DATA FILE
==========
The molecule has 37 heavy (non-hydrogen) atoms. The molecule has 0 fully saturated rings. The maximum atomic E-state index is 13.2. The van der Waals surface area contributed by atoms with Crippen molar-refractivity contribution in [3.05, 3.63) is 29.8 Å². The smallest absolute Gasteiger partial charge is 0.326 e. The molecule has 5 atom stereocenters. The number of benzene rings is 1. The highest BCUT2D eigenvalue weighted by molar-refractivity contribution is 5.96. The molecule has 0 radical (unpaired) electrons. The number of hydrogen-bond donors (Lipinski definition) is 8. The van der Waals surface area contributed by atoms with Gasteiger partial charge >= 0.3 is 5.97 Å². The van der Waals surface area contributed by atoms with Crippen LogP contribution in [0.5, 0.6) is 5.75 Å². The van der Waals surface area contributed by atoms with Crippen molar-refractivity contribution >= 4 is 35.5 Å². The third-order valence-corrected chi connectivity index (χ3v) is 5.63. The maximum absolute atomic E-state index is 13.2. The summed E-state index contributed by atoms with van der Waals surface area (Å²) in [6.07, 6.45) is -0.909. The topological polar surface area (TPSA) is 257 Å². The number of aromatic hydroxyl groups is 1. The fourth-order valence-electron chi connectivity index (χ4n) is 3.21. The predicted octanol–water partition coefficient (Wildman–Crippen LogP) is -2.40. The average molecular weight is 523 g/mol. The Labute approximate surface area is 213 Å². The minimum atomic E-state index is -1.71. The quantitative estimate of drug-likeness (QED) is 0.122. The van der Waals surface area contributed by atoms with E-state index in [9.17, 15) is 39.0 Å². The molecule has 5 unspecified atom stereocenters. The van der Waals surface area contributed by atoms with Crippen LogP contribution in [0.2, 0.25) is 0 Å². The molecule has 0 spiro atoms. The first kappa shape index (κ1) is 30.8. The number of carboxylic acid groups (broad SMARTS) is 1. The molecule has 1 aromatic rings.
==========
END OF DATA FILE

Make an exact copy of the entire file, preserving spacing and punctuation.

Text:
The molecule has 37 heavy (non-hydrogen) atoms. The molecule has 0 fully saturated rings. The maximum atomic E-state index is 13.2. The van der Waals surface area contributed by atoms with Crippen molar-refractivity contribution in [3.05, 3.63) is 29.8 Å². The smallest absolute Gasteiger partial charge is 0.326 e. The molecule has 5 atom stereocenters. The number of benzene rings is 1. The highest BCUT2D eigenvalue weighted by molar-refractivity contribution is 5.96. The molecule has 0 radical (unpaired) electrons. The number of hydrogen-bond donors (Lipinski definition) is 8. The van der Waals surface area contributed by atoms with Gasteiger partial charge >= 0.3 is 5.97 Å². The van der Waals surface area contributed by atoms with Crippen LogP contribution in [0.5, 0.6) is 5.75 Å². The van der Waals surface area contributed by atoms with Crippen molar-refractivity contribution >= 4 is 35.5 Å². The third-order valence-corrected chi connectivity index (χ3v) is 5.63. The maximum absolute atomic E-state index is 13.2. The summed E-state index contributed by atoms with van der Waals surface area (Å²) in [6.07, 6.45) is -0.909. The topological polar surface area (TPSA) is 257 Å². The number of aromatic hydroxyl groups is 1. The fourth-order valence-electron chi connectivity index (χ4n) is 3.21. The predicted octanol–water partition coefficient (Wildman–Crippen LogP) is -2.40. The average molecular weight is 523 g/mol. The Labute approximate surface area is 213 Å². The minimum atomic E-state index is -1.71. The quantitative estimate of drug-likeness (QED) is 0.122. The van der Waals surface area contributed by atoms with E-state index in [9.17, 15) is 39.0 Å². The molecule has 5 unspecified atom stereocenters. The van der Waals surface area contributed by atoms with Crippen LogP contribution in [0.2, 0.25) is 0 Å². The molecule has 0 spiro atoms. The first kappa shape index (κ1) is 30.8. The number of carboxylic acid groups (broad SMARTS) is 1. The molecule has 1 aromatic rings.